It’s tempting to peg the rise of the Sweden Democrats to 2015, when Sweden accepted 163,000 asylum seekers—more per capita than any other country in the world (the number has steadily declined since then). But support for the party had actually been building for some time. In the 2014 election, it received 12.8 percent of the vote, a significant jump from the 3 percent it took in 2006.
As the Sweden Democrats ascended, Sweden debated the status of asylum seekers, immigrants, and, pointedly, Islam. While today’s migrants come from Afghanistan, Eritrea, and Syria, earlier ones came from Bosnia, Iran, Iraq, and Somalia. They, too, had trouble finding jobs and assimilating. “The earlier period coincided with global optimism about the future and all the promises of globalization—the end of the Cold War, the end of the nation-state, the rise of internationalized human rights, democratization around the world, the fruits of the IT revolution ahead, etc,” Barker wrote. “Now, in 2018, we’ve seen the effects of the global economic recession, endless war, massive displacement of people around the world, large-scale failures of governance and government, declining trust, weak defense of human rights and human security, resurgent nationalism, and unchecked xenophobia and racism. All of these factors sit on a broken foundation for social inclusion. Migrants have become ‘suitable enemies’—to use Nils Christie’s well-known formulation—for the ills and anxieties of our age.”
What is equally true, however, is that the Sweden Democrats’ showing in recent opinion polls coincides with a heated debate across the European Union over immigration and asylum seekers, largely from Muslim countries. This debate has vaulted right-wing, Euroskeptic, anti-immigration parties in Hungary, Poland, and Slovenia to power, and elevated them in Italy, Austria, Denmark, Finland, and the Czech Republic. In Germany, the Alternative for Germany party entered parliament for the first time last year. What they have in common, according to a Bloomberg analysis of their platforms, is a combination of “populist, nativist, and authoritarian strains.”
In Sweden, the immigration debate grew particularly heated in the fall of 2015. The country was unprepared for the influx of asylum seekers. Despite the fact that a section of the public welcomed many of the newcomers, opposition to the asylum policy was so hostile (much of it came during the Islamic State attack in Paris that November) that the government reversed course in 2016.
Ann-Cathrine Jungar, an expert on radical-right parties in Europe at Södertörn University in Stockholm, attributed part of the Sweden Democrats’ success to their reinvention under the leader Jimmie Åkesson. They used to believe that “being Swedish is biological so you can’t become Swedish by assimilating,” she said. “They have over time … moderated themselves. Now it’s more cultural nationalist.” Åkesson has shifted the Sweden Democrats away from their neo-Nazi–linked past, making the party more professional, recruiting promising members, and formulating a zero-tolerance policy against racists and racist behavior. He has expelled more than 100 members since 2012—though revelations about the neo-Nazi ties of some of the party’s candidates this week showed just how much work remains to be done.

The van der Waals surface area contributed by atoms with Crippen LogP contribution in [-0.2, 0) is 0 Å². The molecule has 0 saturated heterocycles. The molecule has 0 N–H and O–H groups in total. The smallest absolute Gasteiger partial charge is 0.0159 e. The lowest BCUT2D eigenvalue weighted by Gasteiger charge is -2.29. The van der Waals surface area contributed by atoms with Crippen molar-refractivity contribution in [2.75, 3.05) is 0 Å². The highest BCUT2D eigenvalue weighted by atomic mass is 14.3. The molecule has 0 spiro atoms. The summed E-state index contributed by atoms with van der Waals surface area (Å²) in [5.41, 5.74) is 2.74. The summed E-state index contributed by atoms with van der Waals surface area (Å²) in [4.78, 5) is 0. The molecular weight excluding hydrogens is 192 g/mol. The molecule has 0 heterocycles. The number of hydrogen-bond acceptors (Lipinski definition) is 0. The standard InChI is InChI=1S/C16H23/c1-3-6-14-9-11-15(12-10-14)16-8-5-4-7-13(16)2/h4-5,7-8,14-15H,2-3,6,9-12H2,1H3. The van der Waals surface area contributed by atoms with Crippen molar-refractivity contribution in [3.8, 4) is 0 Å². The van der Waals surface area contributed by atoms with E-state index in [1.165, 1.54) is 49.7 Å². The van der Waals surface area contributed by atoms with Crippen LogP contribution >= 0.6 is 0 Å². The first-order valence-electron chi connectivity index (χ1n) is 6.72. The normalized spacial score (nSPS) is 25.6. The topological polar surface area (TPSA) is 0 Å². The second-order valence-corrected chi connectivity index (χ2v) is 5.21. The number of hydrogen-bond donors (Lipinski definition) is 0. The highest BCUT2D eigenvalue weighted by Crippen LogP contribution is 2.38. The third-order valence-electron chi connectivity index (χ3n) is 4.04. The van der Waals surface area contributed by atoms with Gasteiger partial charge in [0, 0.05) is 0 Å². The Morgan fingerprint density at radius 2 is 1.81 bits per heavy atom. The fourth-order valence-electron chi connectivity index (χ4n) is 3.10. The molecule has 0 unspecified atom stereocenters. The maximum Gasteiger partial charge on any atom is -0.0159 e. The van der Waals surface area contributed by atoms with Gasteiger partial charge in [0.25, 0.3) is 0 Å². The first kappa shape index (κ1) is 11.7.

The Sweden Democrats now present themselves as a law-and-order party that backs traditional family values. In the European Parliament, they have allied not with other far-right parties, but with mainstream conservative ones like the United Kingdom’s ruling Conservatives. They are strong supporters of the welfare state and have accused the Social Democrats of betraying its ideals. “They say that welfare is threatened by immigration. That it is costly. And immigrants require a lot more from the public welfare than ordinary Swedes,” Jungar said.
The message has won it supporters. Öhberg told me that the Sweden Democrats initially enjoyed support mostly in the south of the country, but new poll numbers suggest the party now has the support of a broader section of society. The typical Sweden Democrats supporter, Öhberg said, is “usually a blue-collar male worker with a good job. He can make a living. He’s not a bitter man. He’s functional in society.” For now, he said, the party’s support is mainly among men, but its leadership is making a more concerted effort to reach out to women and others.
The refusal of the main parties to cooperate with the Sweden Democrats ensures that they will own the issue of immigration. Whatever the results of Sunday’s election, the Sweden Democrats will play an important role in Sweden’s immediate future.
“Sweden tried to be the role model, but it wasn’t able to do it,” Öhberg told me. The two main parties “need to rethink the Swedish model and the Swedish capacity to integrate all these refugees. They would like to be this shining example: have a lot of refugees coming to Sweden, [and] have a good economy, and don’t have any right-wing, populist parties in parliament. But that just fell apart.”